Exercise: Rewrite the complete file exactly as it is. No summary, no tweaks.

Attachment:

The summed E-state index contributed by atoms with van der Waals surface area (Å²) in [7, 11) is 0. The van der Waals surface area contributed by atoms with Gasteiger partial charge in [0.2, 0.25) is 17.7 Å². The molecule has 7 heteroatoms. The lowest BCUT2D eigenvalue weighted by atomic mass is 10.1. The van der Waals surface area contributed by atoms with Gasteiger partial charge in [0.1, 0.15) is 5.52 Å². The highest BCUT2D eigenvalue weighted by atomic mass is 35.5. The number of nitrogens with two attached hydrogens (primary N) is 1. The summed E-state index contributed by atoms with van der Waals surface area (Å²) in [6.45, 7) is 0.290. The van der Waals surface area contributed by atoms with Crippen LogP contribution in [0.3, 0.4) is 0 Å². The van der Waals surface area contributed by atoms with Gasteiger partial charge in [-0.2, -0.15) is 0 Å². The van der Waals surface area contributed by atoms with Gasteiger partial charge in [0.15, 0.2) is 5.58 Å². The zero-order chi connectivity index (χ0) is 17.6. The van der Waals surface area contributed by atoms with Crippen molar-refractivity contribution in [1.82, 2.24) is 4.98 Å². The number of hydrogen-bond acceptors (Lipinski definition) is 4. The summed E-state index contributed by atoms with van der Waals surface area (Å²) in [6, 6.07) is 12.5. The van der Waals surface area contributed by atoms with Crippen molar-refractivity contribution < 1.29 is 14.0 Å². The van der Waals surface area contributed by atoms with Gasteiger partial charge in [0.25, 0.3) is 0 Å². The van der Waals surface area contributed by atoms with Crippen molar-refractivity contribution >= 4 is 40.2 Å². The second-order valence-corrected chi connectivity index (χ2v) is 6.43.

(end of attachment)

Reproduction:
The summed E-state index contributed by atoms with van der Waals surface area (Å²) in [7, 11) is 0. The van der Waals surface area contributed by atoms with Gasteiger partial charge in [0.2, 0.25) is 17.7 Å². The molecule has 7 heteroatoms. The lowest BCUT2D eigenvalue weighted by atomic mass is 10.1. The van der Waals surface area contributed by atoms with Gasteiger partial charge in [0.1, 0.15) is 5.52 Å². The highest BCUT2D eigenvalue weighted by atomic mass is 35.5. The number of nitrogens with two attached hydrogens (primary N) is 1. The summed E-state index contributed by atoms with van der Waals surface area (Å²) in [6.45, 7) is 0.290. The van der Waals surface area contributed by atoms with Crippen LogP contribution in [0.3, 0.4) is 0 Å². The van der Waals surface area contributed by atoms with Gasteiger partial charge in [-0.2, -0.15) is 0 Å². The van der Waals surface area contributed by atoms with Gasteiger partial charge in [0.15, 0.2) is 5.58 Å². The zero-order chi connectivity index (χ0) is 17.6. The van der Waals surface area contributed by atoms with Crippen molar-refractivity contribution in [1.82, 2.24) is 4.98 Å². The number of hydrogen-bond acceptors (Lipinski definition) is 4. The summed E-state index contributed by atoms with van der Waals surface area (Å²) in [6, 6.07) is 12.5. The van der Waals surface area contributed by atoms with Crippen molar-refractivity contribution < 1.29 is 14.0 Å². The van der Waals surface area contributed by atoms with Gasteiger partial charge in [0.25, 0.3) is 0 Å². The van der Waals surface area contributed by atoms with Crippen molar-refractivity contribution >= 4 is 40.2 Å². The second-order valence-corrected chi connectivity index (χ2v) is 6.43.